Cidery opens tasting room west of Kalispell
Jennifer Desmul holds a glass of Kingston Black cider at Big Mountain Ciderworks on Tuesday, Nov. 3. (Casey Kreider/Daily Inter Lake)
Ciders are available in the taproom in 4, 12 and 16 oz. pours as well as to-go in 64 oz. refillable glass growlers. (Casey Kreider/Daily Inter Lake)
Barrels of Whistling Andy whiskey sit near the tanks for brewing cider at Big Mountain Ciderworks on Tuesday, Nov. 3. (Casey Kreider/Daily Inter Lake)
Detail of one of several long, wooden bar tables at Big Mountain Ciderworks on Tuesday, Nov. 3. (Casey Kreider/Daily Inter Lake)
Tanks for brewing cider at Big Mountain Ciderworks on Tuesday, Nov. 3. (Casey Kreider/Daily Inter Lake)
Daily Inter Lake | November 8, 2020 12:00 AM
There’s a new tasting room and eatery just west of Kalispell where locals can go to unwind.
Big Mountain Ciderworks quietly opened in mid-October with locally made cider, comfort food and lots of cozy seating, just in time to provide a relaxing hangout in the West Valley.
“A lot of people have said Kalispell needed this — a non-chain, local, family-owned gathering spot,” said Jennifer Desmul, who runs the cidery with her husband, Bud, and the help of two of their three sons.
The brand-new red barn on Old Reserve Drive has the capacity to seat 99 people inside the airy, high-ceiling tasting room. There’s also an outdoor patio area and 40-acre orchard, where guests are welcome to stroll through the rows of trees while sipping on drinks produced straight from the fruit of the hanging boughs.
In the colder months, the indoor atmosphere is no less idyllic, whether visitors are admiring the towering metal tanks in the production side of the barn or gazing north out the huge windows at Big Mountain, the business’ namesake.
It’s enough to convince anyone to drive the few extra minutes west of town—if not for the calming environment, then for the unique drinks.
“We’ve done this all with just family,” Jennifer said.
That’s no small feat. The Kalispell family started planting the seeds of Big Mountain Ciderworks in 2006 when they started their first small orchard near their home with just 100 trees. For the subsequent four years, they began making cider, creating their first small batches in the family barn.
It wasn’t until 2012 that the Desmuls expanded to their West Valley property, and it would be many more years before they truly saw the fruits of their labors.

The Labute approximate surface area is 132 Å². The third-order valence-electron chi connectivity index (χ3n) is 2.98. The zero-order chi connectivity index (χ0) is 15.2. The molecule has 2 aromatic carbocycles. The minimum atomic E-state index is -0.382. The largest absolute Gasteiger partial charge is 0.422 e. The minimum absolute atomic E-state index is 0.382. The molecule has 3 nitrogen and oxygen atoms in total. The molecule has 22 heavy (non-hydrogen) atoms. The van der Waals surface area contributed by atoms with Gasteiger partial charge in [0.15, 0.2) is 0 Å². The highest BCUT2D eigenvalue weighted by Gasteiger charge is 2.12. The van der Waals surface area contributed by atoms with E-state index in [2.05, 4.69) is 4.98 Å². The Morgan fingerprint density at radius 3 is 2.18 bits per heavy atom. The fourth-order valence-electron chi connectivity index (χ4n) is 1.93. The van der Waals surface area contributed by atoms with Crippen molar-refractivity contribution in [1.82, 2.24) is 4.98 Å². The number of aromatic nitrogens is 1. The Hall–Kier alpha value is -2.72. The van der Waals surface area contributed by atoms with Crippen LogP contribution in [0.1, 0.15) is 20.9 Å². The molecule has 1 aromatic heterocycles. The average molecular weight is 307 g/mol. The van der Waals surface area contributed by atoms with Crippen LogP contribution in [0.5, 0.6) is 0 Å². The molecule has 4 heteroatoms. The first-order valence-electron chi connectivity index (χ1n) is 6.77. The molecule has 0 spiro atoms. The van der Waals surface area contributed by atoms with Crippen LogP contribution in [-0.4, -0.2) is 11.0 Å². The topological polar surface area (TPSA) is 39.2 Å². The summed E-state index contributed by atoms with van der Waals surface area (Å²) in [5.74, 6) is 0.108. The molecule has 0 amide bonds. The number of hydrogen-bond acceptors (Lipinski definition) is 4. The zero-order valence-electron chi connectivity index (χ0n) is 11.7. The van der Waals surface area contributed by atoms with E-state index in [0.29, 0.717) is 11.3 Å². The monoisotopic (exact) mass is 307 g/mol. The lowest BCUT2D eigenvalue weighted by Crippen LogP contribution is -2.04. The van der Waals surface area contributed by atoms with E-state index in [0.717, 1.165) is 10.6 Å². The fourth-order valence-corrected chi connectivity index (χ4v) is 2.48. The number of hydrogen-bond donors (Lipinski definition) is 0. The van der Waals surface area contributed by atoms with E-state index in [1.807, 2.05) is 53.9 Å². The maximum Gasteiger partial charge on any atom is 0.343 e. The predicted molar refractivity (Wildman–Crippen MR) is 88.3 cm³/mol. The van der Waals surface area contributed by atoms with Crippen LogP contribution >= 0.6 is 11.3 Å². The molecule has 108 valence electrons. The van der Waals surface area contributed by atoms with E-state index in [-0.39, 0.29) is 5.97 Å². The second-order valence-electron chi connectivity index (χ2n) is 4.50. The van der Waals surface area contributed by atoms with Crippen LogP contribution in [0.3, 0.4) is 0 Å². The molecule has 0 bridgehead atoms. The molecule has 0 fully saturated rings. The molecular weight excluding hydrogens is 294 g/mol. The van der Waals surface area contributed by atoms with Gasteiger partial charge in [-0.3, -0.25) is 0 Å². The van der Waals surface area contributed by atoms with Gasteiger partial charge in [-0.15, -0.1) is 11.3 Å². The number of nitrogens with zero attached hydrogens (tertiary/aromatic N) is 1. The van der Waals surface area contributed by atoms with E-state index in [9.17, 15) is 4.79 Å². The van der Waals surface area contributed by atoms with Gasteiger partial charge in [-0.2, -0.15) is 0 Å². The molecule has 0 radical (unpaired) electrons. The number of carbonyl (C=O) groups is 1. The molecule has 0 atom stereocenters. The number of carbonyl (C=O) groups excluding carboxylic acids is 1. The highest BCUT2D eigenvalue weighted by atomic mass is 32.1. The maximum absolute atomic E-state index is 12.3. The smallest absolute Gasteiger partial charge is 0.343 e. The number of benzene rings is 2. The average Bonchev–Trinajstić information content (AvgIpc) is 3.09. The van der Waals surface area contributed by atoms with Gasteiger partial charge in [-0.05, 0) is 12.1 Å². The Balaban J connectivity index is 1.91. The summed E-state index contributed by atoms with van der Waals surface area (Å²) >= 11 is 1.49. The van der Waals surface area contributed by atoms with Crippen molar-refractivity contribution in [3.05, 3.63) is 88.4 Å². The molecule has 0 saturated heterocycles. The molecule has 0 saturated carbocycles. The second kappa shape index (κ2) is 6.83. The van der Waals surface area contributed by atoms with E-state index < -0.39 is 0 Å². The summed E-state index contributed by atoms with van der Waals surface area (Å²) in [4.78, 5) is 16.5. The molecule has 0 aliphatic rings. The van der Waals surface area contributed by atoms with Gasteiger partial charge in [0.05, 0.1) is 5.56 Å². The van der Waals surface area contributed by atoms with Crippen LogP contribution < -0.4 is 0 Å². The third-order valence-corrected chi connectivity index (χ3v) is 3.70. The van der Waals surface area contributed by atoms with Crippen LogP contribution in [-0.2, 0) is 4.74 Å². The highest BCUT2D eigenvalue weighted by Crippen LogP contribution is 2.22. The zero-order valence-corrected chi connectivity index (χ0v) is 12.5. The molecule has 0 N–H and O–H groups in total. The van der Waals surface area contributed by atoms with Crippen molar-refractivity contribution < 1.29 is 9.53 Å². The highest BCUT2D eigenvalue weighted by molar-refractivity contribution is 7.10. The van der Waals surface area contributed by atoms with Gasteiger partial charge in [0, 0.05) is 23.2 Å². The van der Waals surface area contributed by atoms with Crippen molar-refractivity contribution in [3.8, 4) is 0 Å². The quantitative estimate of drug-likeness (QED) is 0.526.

“This was all bare dirt when we bought it in 2012,” Jennifer recalled as she cast her gaze around the spacious tasting room and the orchard outside, now brimming with 7,000 trees in 20 different apple varieties and 10 different types of pears.
WELL OVER a decade later, the taps are finally flowing at Big Mountain Ciderworks with the first tastes of the Desmuls’ product. There are currently six flavors of cider on tap at the tasting room, but they have the capacity to pour 15 different cider varieties once they get up to full steam.
Some of the flavors are available in bottles and cans, and the Desmuls hope to soon offer them in local restaurants and, eventually in stores throughout Montana.
“We wanted to start out hyper-local…then branch out into the rest of Montana,” Jennifer explained. “We don’t want to overextend ourselves.”
Despite a cautious approach, she has little doubt the local product will take off. Jennifer said some people might be surprised to learn that Western Montana has long been considered prime country for growing apple varieties such as Honeycrisp and Macintosh.
The cider that comes from these locally grown apples is drier than what many cider drinkers are often used to, and Jennifer said Big Mountain Ciderworks’ first tasters have appreciated an alternative to the sweeter drinks made by big brands such as Angry Orchard.
The drink list at Big Mountain Ciderworks includes varieties like Golden Russet, Pippen and Cherry. So far, the most popular choices have been the dry Kingston Black, the closest variety to a traditional beer, and the fruity pineapple blend.
The Desmuls aren’t afraid to branch out, either, with experimental concoctions such as the Honey Funk, made from Honeycrisp apples. In the winter, they’ll also carry seasonal offerings including the Snow Devil and the Montana Original semi-sweet blend.
Big Mountain Ciderworks has even developed a champagne-like special reserve made out of pears, fittingly called Perry. Jennifer considers cider “a bridge between wine and beer,” and there’s something for every taste bud at Big Mountain Ciderworks.
The cidery also will start pouring a non-alcoholic cider option, too. Teetotalers and younger customers can also take advantage of the orchard’s offerings through the cidery’s meal options, which focus on apple-centric specialties such as apple butternut squash soup and orchard chicken pizza.
Big Mountain Ciderworks has partnered with beloved local businesses including Sweet Peaks Ice Cream, Genesis Kitchen and Lower Valley Meats to stock their kitchen, and the West Valley’s newest attraction seems well on its way to joining its business partners as a household name in the Flathead Valley.
Big Mountain Ciderworks is located at 1051 Old Reserve Drive, Kalispell. Current hours are 3 to 9 p.m., Monday through Friday, 12 to 9 p.m. on Saturday and 12 to 6 p.m. on Sunday.
Reporter Bret Anne Serbin may be reached at 758-4459 or email@example.com.